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      Smoking Cessation and Lung Function in Mild-to-Moderate Chronic Obstructive Pulmonary Disease : The Lung Health Study

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          Abstract

          Previous studies of lung function in relation to smoking cessation have not adequately quantified the long-term benefit of smoking cessation, nor established the predictive value of characteristics such as airway hyperresponsiveness. In a prospective randomized clinical trial at 10 North American medical centers, we studied 3, 926 smokers with mild-to-moderate airway obstruction (3,818 with analyzable results; mean age at entry, 48.5 yr; 36% women) randomized to one of two smoking cessation groups or to a nonintervention group. We measured lung function annually for 5 yr. Participants who stopped smoking experienced an improvement in FEV(1) in the year after quitting (an average of 47 ml or 2%). The subsequent rate of decline in FEV(1) among sustained quitters was half the rate among continuing smokers, 31 +/- 48 versus 62 +/- 55 ml (mean +/- SD), comparable to that of never-smokers. Predictors of change in lung function included responsiveness to beta-agonist, baseline FEV(1), methacholine reactivity, age, sex, race, and baseline smoking rate. Respiratory symptoms were not predictive of changes in lung function. Smokers with airflow obstruction benefit from quitting despite previous heavy smoking, advanced age, poor baseline lung function, or airway hyperresponsiveness.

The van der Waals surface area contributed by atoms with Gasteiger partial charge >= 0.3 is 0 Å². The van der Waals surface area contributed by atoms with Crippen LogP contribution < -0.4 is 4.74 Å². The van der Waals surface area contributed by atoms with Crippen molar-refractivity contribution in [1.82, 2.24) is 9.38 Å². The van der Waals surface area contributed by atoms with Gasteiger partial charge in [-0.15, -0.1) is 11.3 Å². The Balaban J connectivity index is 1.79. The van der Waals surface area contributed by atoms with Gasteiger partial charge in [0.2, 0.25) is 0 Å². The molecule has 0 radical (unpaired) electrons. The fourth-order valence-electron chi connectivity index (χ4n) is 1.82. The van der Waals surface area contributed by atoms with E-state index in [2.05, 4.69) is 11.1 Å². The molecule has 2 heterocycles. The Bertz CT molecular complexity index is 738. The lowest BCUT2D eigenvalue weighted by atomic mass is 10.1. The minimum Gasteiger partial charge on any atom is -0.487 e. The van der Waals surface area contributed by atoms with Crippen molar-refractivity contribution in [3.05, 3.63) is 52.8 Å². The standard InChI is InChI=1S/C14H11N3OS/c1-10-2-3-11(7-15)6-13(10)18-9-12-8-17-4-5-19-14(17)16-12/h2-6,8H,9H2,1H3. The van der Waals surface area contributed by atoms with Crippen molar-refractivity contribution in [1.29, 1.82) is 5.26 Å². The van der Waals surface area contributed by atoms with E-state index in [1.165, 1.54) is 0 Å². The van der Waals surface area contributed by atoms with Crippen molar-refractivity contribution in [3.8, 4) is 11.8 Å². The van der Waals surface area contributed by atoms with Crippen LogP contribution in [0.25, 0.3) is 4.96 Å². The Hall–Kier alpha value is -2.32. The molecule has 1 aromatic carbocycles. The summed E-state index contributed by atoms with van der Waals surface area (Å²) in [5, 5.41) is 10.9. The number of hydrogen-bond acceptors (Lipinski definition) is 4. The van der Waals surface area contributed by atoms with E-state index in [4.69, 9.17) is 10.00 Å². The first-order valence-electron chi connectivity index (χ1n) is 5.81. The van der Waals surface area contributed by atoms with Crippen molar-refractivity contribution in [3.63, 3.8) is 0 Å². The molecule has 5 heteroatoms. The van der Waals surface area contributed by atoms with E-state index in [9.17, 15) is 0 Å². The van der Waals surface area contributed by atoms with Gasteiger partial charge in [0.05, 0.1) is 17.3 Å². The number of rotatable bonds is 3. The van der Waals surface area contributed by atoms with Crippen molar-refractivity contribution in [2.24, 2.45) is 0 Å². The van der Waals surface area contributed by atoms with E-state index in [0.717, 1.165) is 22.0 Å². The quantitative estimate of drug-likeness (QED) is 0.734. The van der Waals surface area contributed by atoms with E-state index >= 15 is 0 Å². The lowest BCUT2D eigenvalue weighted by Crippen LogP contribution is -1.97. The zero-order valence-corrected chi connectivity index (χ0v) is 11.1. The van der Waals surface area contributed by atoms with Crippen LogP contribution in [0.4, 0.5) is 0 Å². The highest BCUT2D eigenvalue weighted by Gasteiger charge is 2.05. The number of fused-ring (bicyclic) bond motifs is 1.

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          Most cited references 12

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          Methacholine reactivity predicts changes in lung function over time in smokers with early chronic obstructive pulmonary disease. The Lung Health Study Research Group.

          As part of a clinical trial of early intervention in chronic obstructive pulmonary disease (COPD) (the Lung Health Study), 5,733 smokers with mild to moderate airflow obstruction underwent methacholine challenge tests at baseline. All participants were randomized to receive either usual care (no intervention) or special intervention, consisting of intensive smoking cessation counseling and the prescription of a metered-dose inhaler containing either ipratropium bromide or placebo (two inhalations three times daily). For this report, we analyzed the relationship between baseline methacholine reactivity and subsequent change in lung function. Methacholine reactivity was expressed as a logarithmic function of the two-point slope of percent decline in FEV1 over the concentration of methacholine (LMCR). Using a random effects linear model, LMCR was found to be a strong predictor of change in FEV1% predicted, after controlling for baseline lung function, age, sex, baseline smoking history, and changes in smoking status. Significant interactions were found between reactivity and smoking behavior. In the first year, participants who quit smoking showed improvement in FEV1, whereas continuing smokers showed worsening, and between Years 1 and 5, lung function declined to a greater extent in continuing smokers than in sustained quitters. For both time periods, these quitter/smoker differences increased as a function of airway reactivity. These findings indicate that methacholine reactivity is an important predictor of progression of airway obstruction in continuing smokers with early COPD, independent of the baseline level of obstruct.
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            Error in smoking measures: effects of intervention on relations of cotinine and carbon monoxide to self-reported smoking. The Lung Health Study Research Group.